Passive Solar Lighting – A History of Solar Tubes

When people talk about passive solar energy what usually comes to mind is the orientation of building sites for maximum heating in the winter and cooling in the summer. Orienting buildings to take maximum advantage of the sun is an ancient practice, but there are other passive uses of sunlight which are just as old. Solar heating of water and various methods of bringing sunlight into houses for lighting purposes have both been practiced by cultures as far back as the ancient Egyptians.

Skylights and atriums are the most familiar use of the sun for lighting in the home, but another method used in ancient Egypt is less well known. Known, variously, as ‘light tubes’, ‘tubular skylights’, ‘light pipes’, ‘sunscoops’, or ‘solar tubes’, in their original form they were narrow shafts, sometimes lined with reflective material to better reflect the sun. These are best known for their use in the tombs of the ancient Egyptians, bringing light deep into their hidden chambers.

Modern solar tubes date from the patenting of the prism light guide in 1981, although back before electric lights a similar design was patented and marketed by Paul Emil Chappuis, starting in the 1850s. His reflectors, designed to send light deep into buildings were in production until his factory was destroyed in World War II. The solar tube in its most common form began to be commercially available in 1991. In 1998 a European Union research project called ARTHELIO began to investigate hybrid lighting systems combining artificial light (the ‘art’ part of the acronym) with a Heliostat system to distribute natural light. The project continued until 2004 and resulted in two demonstration projects.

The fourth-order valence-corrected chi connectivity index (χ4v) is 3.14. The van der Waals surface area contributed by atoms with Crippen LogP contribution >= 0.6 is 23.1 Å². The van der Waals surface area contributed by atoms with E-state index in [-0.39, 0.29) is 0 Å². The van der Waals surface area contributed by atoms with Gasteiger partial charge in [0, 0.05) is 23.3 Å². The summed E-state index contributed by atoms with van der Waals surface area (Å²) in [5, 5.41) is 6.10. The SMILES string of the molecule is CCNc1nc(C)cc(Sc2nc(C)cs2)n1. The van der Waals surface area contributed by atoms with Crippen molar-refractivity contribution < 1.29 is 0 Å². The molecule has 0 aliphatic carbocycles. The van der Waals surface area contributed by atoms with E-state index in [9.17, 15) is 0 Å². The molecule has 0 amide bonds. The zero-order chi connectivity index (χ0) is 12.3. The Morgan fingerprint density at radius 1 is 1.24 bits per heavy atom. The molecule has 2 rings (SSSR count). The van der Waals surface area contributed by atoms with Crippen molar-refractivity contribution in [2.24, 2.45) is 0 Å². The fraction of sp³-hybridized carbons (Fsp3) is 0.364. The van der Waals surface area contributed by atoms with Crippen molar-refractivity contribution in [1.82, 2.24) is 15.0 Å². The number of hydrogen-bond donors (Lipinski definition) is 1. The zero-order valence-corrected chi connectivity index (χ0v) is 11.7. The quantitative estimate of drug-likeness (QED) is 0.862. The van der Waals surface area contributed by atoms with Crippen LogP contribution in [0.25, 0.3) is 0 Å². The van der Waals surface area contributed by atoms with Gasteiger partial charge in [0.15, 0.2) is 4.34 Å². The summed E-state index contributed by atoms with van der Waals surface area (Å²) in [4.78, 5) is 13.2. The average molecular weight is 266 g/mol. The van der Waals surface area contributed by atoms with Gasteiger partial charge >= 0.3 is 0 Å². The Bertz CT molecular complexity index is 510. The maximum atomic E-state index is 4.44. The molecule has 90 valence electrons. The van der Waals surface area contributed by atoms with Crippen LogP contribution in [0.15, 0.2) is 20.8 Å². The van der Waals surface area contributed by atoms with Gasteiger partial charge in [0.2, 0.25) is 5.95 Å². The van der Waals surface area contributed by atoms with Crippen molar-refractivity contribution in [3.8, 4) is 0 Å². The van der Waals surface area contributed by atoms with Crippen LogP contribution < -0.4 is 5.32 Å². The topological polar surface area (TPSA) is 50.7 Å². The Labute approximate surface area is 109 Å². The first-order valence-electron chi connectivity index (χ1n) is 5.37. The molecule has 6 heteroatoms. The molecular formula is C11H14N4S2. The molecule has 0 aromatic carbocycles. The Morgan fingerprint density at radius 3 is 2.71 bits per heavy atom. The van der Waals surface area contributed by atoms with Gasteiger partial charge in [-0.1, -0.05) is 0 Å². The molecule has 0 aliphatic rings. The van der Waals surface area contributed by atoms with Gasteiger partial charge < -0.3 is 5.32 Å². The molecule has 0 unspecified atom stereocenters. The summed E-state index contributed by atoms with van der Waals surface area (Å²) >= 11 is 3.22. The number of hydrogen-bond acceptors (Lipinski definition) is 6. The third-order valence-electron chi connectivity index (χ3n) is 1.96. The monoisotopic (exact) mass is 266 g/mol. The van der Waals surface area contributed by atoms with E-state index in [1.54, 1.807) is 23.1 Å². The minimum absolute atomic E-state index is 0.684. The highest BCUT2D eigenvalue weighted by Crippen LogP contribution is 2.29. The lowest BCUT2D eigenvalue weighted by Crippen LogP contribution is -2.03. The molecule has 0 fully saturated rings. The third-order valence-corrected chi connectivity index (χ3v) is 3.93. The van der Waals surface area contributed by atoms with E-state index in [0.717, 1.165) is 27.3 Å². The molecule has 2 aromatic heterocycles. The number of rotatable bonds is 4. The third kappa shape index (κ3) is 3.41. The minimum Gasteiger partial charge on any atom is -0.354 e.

Modern research on hybrid systems notwithstanding, the basic solar tube idea is simple and relatively easy to implement. Marketed as light tubes or tubular skylights, these solar tubes, unlike traditional skylights, do not require major reconstruction work, and the comparatively small opening is less subject to leakage and other problems associated with their larger brethren. They require minimal space, so they are ideal for closets or bathrooms, and can be installed on any type of roof. Kits, along with detailed instructions, are available from home improvement centers such as Lowes or Home Depot.

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